Sunday, 15 July 2012

The Manchurian Candidate [1962]

The Manchurian Candidate was made when the Cold War was at its peak; consequently, its theme, tone and subject matter was commensurate with the kind of fear and paranoia that defined that particular era in the 20th century, and continues to be prescient in today’s context too. Speaking about the plot for this nerve-racking political and conspiracy thriller would be giving away the surprise elements of the film, so I’ll keep it as succinct as possible. A group of soldiers engaged in Korea are ambushed while on patrol. A few months later they return to hero’s welcome, with Sgt. Raymond Shaw (Laurence Harvey), the son of an icy, domineering and over-ambitious lady (Angela Lansbury) who he passionately hates, being given the Congressional Medal of Honor. Simultaneously, Capt. Bennett Marco (Frank Sinatra), who had personally recommended Shaw’s name, starts getting bizarre dreams involving all those who were there under his command, and despite considering Shaw as the “kindest, bravest, warmest, most wonderful human being I've ever known in my life”, he becomes convinced everything is not as it appears to be – least of all, Shaw himself. The film dealt with such topics as brainwashing and thought control to supplement the tale of international political conspiracy, and the end result of the brilliantly enacted (and at times, far-fetched) movie was both incredibly tense and highly disturbing. The recurrent dreams that start plaguing Marco would rank among the most disorienting and disconcerting sequences ever filmed, as would the dangerous relationship shared between Shaw and his mother. The strange and ominous first meeting between Marco and the seemingly mysterious Rosie (Janet Leigh), however, ought to have been expanded upon.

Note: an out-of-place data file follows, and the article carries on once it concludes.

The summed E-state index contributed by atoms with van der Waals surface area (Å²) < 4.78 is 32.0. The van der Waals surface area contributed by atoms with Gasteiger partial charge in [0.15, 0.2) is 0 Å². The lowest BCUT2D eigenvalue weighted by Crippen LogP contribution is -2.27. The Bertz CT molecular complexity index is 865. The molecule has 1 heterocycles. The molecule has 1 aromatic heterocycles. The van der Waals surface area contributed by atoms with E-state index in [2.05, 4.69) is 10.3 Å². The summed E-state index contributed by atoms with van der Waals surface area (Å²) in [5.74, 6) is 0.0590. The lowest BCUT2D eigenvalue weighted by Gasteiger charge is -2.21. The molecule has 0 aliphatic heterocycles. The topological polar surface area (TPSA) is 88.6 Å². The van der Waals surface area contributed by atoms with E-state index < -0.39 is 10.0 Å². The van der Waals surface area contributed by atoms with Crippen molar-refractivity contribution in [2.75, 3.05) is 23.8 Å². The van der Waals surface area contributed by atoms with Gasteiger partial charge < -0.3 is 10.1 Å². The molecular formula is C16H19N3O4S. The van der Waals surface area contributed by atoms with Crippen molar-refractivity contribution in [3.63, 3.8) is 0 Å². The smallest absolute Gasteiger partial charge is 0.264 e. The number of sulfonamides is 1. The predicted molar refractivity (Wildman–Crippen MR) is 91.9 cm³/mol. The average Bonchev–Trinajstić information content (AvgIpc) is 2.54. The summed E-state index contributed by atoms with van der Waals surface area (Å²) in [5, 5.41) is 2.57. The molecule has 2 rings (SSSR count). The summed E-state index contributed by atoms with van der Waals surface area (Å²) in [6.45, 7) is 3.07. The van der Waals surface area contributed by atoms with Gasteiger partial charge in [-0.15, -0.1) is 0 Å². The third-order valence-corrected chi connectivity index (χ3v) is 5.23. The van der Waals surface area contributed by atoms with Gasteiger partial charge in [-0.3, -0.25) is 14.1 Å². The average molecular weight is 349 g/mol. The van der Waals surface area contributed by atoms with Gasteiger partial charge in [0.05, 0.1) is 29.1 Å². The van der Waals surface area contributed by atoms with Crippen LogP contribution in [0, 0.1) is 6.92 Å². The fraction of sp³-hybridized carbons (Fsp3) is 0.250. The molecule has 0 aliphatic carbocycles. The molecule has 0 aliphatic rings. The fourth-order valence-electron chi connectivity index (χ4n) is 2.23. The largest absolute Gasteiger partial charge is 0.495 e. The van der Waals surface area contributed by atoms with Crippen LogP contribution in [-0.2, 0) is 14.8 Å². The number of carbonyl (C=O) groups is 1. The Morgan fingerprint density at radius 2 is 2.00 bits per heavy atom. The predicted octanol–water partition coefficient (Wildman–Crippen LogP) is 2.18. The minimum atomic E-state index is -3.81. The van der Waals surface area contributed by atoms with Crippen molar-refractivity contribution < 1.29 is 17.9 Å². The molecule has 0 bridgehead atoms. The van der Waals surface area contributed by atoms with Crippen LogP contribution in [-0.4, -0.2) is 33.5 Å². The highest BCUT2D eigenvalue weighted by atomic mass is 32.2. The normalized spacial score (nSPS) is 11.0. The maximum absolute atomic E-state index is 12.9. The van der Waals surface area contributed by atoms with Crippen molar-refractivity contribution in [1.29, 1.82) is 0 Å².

Director: John Frankenheimer
Genre: Thriller/Psychological Thriller/Political Thriller
Language: English
Country: US

4 comments:

vinnieh said...

Great review, I haven't seen the film in ages but will have to give it another watch after reading this post

Shubhajit said...

Thanks. Yes, it sure is worth a revisit.

dr bugenhagen said...

a great movie indeed - the sequence with the soldiers and the gardenia club or whatever it was - still packs a surreal punch, but depictions of the bad guys heavy-handed and corny now with their bad skin and disheveled sweatiness.

the political conspiracy angle - you have to wonder how much of that may be true nowadays

Shubhajit said...

The dream sequences were among the most brilliantly done sequence I have ever seen. Yes, depiction of the "bad guys", so to speak, was a bit heavy-handed, but it was kept at a bare minimum and hence wasn't too big a concern for me. As for the political conspiracy angle, at least the brainwashing and thought-control part seems entirely relevant today - in fact even more so than it was then.